Antioxidants in the progression of cataracts.

Date:

04-Feb-2002

Source

Ophthalmic Epidemiol

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Article

Our eyes are the tools that we use to gather information from our environment. This information not only gives us pleasure but also guides our behavior.1 We take our eyes for granted yet we value them so highly. Taking care of our eyes is critical and the importance of eye examinations cannot be over emphasized. Eye examinations often reveal signs of disease and ocular disorders. Regular examinations can also determine the effects of drugs that are either administered systemically or used directly in the eye itself.

A cataract is a clouding of the lens sufficient to reduce vision. Most cataracts develop slowly as a result of the aging process, and lead to a gradual reduction in vision. The only treatment is surgical extraction of the opacified lens. Remarkable technical innovations have made it possible to remove the cataract while leaving the lens capsule intact. A plastic or silicone lens is then placed in the empty lens capsule, replacing the natural lens, and most generally leading to improved sight in most patients.

A recent study stated that cataracts are one of the leading causes of blindness worldwide. This double masked, randomized, placebo controlled study examined the role of oral antioxidants in the progression of age related cataracts (ARC). The researchers used an antioxidant combination of 600 mg of vitamin E, 18 mg of beta carotene, and 750 mg of vitamin C daily. A total of 445 American and English patients with early ARC qualified, and 297 were randomized. During the course of the study, 231 patients were followed for two years, 158 were followed for 3 years, and 36 were followed for 4 years. The status of these patients was checked every four months. The results were measured by the 'increase percentage pixel opaque'. After two years of treatment, there was a small improvement in the US patients, and after three years, there was greater improvement in the Americans. The English patients did not show considerable progress with the vitamin supplementation though it is unknown why. The authors concluded, " Daily use of the afore-mentioned micronutrients for three years produced a small deceleration in progression of ARC."2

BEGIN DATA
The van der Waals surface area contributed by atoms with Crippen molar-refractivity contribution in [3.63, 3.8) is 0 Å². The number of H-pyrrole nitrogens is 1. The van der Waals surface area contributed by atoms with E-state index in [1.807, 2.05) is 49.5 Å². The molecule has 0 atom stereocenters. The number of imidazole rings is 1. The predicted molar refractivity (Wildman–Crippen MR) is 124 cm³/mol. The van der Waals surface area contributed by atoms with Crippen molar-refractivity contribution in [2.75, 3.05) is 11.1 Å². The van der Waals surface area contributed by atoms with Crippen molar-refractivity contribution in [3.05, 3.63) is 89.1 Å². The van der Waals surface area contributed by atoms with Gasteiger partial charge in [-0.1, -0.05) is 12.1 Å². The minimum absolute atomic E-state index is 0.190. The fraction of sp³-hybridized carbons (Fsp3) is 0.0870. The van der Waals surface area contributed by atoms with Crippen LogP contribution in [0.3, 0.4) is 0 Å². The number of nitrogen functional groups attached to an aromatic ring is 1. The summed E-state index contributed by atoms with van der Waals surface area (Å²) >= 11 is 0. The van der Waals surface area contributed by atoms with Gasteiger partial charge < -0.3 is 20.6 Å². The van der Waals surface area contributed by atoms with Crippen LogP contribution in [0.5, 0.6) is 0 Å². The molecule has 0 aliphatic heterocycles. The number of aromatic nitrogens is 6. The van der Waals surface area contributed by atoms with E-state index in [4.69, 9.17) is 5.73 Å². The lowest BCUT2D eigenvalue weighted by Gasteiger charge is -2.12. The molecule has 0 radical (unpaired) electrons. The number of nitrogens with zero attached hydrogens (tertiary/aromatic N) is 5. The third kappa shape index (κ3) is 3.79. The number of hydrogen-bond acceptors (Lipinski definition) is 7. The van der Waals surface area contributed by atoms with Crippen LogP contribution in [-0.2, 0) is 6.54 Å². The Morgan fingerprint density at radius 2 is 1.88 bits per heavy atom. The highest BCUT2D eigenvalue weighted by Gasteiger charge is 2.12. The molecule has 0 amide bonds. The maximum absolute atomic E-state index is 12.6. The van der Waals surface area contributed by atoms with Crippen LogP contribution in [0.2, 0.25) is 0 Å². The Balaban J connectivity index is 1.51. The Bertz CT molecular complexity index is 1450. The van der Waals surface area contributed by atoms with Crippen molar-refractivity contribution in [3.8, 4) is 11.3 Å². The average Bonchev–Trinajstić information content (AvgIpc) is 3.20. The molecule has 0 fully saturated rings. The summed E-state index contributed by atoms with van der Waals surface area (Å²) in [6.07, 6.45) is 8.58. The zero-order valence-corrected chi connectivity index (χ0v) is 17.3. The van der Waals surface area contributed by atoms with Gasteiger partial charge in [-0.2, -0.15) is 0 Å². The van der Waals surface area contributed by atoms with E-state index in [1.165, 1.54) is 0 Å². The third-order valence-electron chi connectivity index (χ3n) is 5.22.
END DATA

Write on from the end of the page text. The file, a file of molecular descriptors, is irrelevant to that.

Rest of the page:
References

1. Horton JC. Disorders of the eye. In: Fauci AS, Braunwald E, Isselbacher KJ, et al. eds.Harrison’s Principles of Internal Medicine 14th ed. New York, McGraw-Hill; 1998:159-172.
2. Chylack LT. The Roche European American Cataract Trial (REACT): A randomized clinical trial to investigate the efficacy of an oral antioxidant micronutrient mixture to slow progression of age-related cataract. Ophthalmic Epidemiol. Feb 2002;9(1):49-80.